So you’re saying that drafting Clowney would include having to figure out through your evaluation if he’s capable of doing something different at the pro level then what he did in college? Fair point, but we all know if the Texans draft Clowney, they’d ask him to rush the quarterback 90% of the time so I don’t think the transition would be that difficult.  However if you are truly concerned about how he would transition to a different style of play, I could make the same argument against Johnny Manziel and Blake Bortles. Yes, I know they aren’t changing positions, but neither player will be successful in the NFL if they play the exact same style at this level as they did in college.

Both players ran spread offenses in college that used read-option plays at times; something they won’t do nearly as often in the NFL. I’m not saying read-option plays will disappear completely, but I think we can all agree that those plays were used less last season because of the injury risk and opponents figuring out how to play it better with an off-season to study tape. The offenses at Texas A&M and UCF both also called more screen passes than either quarterback will throw at this level. With Manziel, he often would make one or two reads in the pocket and if the quick throw wasn’t there, he would scramble and use his legs to make a big play. While that was exciting, there’s no denying that he won’t be able to play the same way at the pro level. Both quarterbacks played in the shotgun instead of under center and both played in spread offenses and have little experience in a pro style offense; evaluating them takes just as much projection and guessing as the evaluation of Clowney.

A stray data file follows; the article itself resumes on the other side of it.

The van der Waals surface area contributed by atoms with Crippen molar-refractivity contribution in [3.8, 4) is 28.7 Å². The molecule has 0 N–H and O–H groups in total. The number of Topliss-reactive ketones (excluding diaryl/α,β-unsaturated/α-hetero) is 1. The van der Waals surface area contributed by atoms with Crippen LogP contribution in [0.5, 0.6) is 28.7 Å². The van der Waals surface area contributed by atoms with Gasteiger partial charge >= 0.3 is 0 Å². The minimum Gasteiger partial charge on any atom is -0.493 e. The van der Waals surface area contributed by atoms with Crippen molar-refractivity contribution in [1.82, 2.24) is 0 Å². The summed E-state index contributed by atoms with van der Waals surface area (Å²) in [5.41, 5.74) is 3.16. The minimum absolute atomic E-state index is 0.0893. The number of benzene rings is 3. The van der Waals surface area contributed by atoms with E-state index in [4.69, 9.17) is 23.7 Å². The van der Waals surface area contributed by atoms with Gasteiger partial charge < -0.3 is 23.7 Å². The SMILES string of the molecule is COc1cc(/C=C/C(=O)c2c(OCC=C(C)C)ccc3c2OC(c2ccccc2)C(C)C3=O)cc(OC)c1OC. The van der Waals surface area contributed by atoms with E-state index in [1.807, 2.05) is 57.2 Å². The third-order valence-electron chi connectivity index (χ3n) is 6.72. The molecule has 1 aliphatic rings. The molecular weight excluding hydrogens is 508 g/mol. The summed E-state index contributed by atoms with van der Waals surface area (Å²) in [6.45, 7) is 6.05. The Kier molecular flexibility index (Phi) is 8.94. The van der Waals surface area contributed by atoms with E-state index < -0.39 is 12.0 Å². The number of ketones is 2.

Finally, the talk show host said on the air that, and I’m paraphrasing here, nearly every draft has had a franchise quarterback so it is the job of the Texans to figure out who that is and select him number one. This statement is so flawed I almost don’t know where to begin. First, the host already conceded that every draft does not have a franchise quarterback when he said ‘nearly’ so what if Bill O’Brien and their scouts believe this draft doesn’t have one? Second, saying that they have to find out who the franchise quarterback is implies that the draft is an exact science and that if they don’t take that player, they either didn’t try to find out who he is or they didn’t want a franchise quarterback. Neither of course is true and the draft is 180 degrees different from an exact science.

Bill O’Brien and their scouts are looking for that quarterback and if they find him they’ll take him, but there may not be one in this draft and even if there is, no team’s talent evaluators nail every evaluation. If they did and this was an exact science Tom Brady wouldn’t have been a sixth round pick, Ryan Leaf wouldn’t have been selected second overall, Aaron Rodgers wouldn’t have fallen to the 24th pick, and Dan Marino wouldn’t have slipped to the 27th overall pick. Saying that there is a franchise quarterback in this draft and they should select him is way over simplifying the process. I don’t believe the Texans organization is run by a bunch of people who got to where they are now by making bad decisions on a regular basis. They’re not perfect, but if they believe their future quarterback is available in this draft, they’ll take him. If he’s not, they’ll take the best overall prospect. They may miss either way, but criticizing the selection of the top overall prospect on every single draft board would be, in a word lunacy.